One of my friends told me once that she loved my blog, because I don’t post perfect crafts and that makes her feel like a normal mama when their crafts and projects don’t come out perfect. Well, this one is for everyone who ever has not-as-planned-cakes.

The Carrot Cake Catastrophe - Stories And Cake Recipe {Book Review}We received The Carrot Cake Catastrophe by Elizabeth Dale (Author) and Gemma Raynor (Illustrator) from Paragon a few months ago as part of the Paragon Book Buddies project and today we decided it was time to go read it.

Instead of making it into a standard round cake, however, we poured the cake dough into gingerbread man shapes, since our PlayLearning theme this week is around the human body

Well, it didn’t really work out. The dough is way too moist and the resulting cake way too crumbly for it to work that way. It was still absolutely delicious though. So our cake may have turned out a bit of Catastrophe too, but it was still way, way better than Grandpa’s cake from the book.

In this story, a little girl and her grandfather decide to make a cake for her mama’s birthday. That’s all fine and well, but with his glasses on Grandpa can read the instructions, but not identify the ingredients, so he ends up adding soap instead of butter, and so on. Yum. They head into the garden for fresh, juicy carrots, and stir them into the batter – without grating or chopping! It’s a recipe for disaster, for sure.

In the end the birds eat the cake – apparently they don’t mind the soap – and Mama saves the day with a previously baked cake.

At the end of the book there’s the recipe Grandpa and the little girl followed, with instructions, so you can make it at home too.

It’s a very basic carrot cake, making it ideal for little bakers. Even though I’m a very proud and happy Thermomix owner, I think it’s essential that Ameli and Aviya learn to cook the ‘old fashioned’ way, including weighing, measuring and a bit of elbow grease.

The sign of a great children’s book for me is when the girls remember it later. We had to walk to the shop for cream cheese for the icing, and Ameli laughed suddenly, saying she’s glad we didn’t put soap in our cake! She asked me what ‘bitter’ meant (I said it would probably taste bitter from the soap), and asked about the meaning of other words… I love when they learn without knowing they are.

An all round lovely story, great for preparing for birthdays as we are this week – can’t believe Aviya is coming up for two!  – and just a bit of fun and a laugh. Lovely.

 The Carrot Cake Catastrophe - Stories And Cake Recipe {Book Review}

 

Ideas For Dr Seuss’ Birthday {PlayLearning}

Our PlayLearning theme this week is Dr Seuss and a touch of World Book Day, we have a few books waiting to be read, so we’re going to work through them this week.  We are also huge Dr Seuss fans, and Ameli particularly loves them for bed time stories, so Dr Seuss is a great theme for us to repeat again, despite having done it once before already.

Ideas For Dr Seuss' Birthday {PlayLearning}Because of the multitude of Dr Seuss stories, there’s so much to do in this theme, it’s rather brilliant.

Crafts and Play 

Lorax mask

Truffula Tree Landscape

Lorax Pencil Holder

Lorax Puppets

Truffula Tree Waterless Snowglobe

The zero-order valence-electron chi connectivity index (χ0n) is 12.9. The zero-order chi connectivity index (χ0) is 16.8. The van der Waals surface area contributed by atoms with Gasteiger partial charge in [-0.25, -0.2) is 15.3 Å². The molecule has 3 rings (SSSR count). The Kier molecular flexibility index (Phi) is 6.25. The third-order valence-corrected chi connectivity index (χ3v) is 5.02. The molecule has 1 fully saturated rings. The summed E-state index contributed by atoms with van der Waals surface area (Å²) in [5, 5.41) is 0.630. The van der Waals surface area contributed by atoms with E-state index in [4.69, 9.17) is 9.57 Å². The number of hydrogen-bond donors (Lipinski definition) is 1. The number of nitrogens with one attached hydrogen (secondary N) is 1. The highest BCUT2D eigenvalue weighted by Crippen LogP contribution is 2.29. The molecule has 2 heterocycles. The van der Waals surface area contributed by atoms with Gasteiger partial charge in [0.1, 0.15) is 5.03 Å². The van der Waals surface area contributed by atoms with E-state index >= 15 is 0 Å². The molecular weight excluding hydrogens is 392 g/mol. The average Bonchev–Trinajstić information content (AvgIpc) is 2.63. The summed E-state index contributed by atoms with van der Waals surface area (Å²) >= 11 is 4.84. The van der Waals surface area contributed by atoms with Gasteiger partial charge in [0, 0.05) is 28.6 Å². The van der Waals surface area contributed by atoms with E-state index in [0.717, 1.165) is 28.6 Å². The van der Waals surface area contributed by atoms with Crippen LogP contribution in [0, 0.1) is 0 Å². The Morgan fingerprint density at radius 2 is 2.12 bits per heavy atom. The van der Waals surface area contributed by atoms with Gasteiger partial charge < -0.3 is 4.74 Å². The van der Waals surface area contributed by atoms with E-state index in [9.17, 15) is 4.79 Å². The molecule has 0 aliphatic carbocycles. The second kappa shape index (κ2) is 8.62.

Truffula Tree Hop (And other games)

Cat in the Hat Paper Plate

Horton Hears a Who Toilet Roll Craft

One Fish Two Fish Three Fish hand print craft

Family Foot Book

Green Eggs and Ham Bath

Hop On Pop Site Word Cards

Tweetle Beetle Play Rice

I Can Read With My Eyes Shut Glasses

The Sneetches Game

Cat In The Hat Paper Plate Craft Hats

 Food

Cat in the Hat Yoghurt

Marshmallow Truffalo Trees

Green Eggs And Ham

(Scrambled) Green Eggs and Ham

Cat in the Hat Fruit

Cat in the Hat lunch

Truffula Tree Fruit

Lorax Cheese Snack

One Fish Two Fish Savoury Crackers

 

Watch 

The Loraxand Youtube has been most helpful with movies too, such as: Green Eggs And Ham, The Cat in The Hat, and How The Grinch Stole Christmas (awesome drawing art)

Buy

There’s so much Dr Seuss stuff out there, that it’s hard to know what’s worth spending money on. We don’t have a definitive list by any means, but here are some of our favourites:

The Lorax Pop Up (US) – A beautiful pop up version of the story, with really funky interactive bits.

A Classic Case of Dr Seuss (US) – A case of books. We have this one. Ameli loves it.

I Can Do That Card Game (US) – A fun little card game, especially for a group of children.

Follow Luschka van Onselen’s board {Themes} Dr Seuss on Pinterest.
Ideas For Dr Seuss' Birthday {PlayLearning}

13 Chinese New Year Ideas For Children {{PlayLearning}}

The Chinese New Year celebrations begin around the world this week, and while we have no actual reason for ‘celebrating’ Chinese New Year, I thought it would be a fun theme for this week’s Play Learning.

Chinese New Year falls on the 28th of January this year, and sees the rise of the Year of the Rooster. The origins of Chinese New Year are based on the story of man’s fight against a mythical dragon –  the dragon and lion dances and fireworks are part of the original traditions (According to my Chinese friends when I lived in Malaysia, anyway! You can get a lot more detailed info online!)

13 Chinese New Year Ideas For Children {{PlayLearning}}

The day on which New Year falls differs between January and February depending on the Lunar calendar, and celebrations last for 15 days.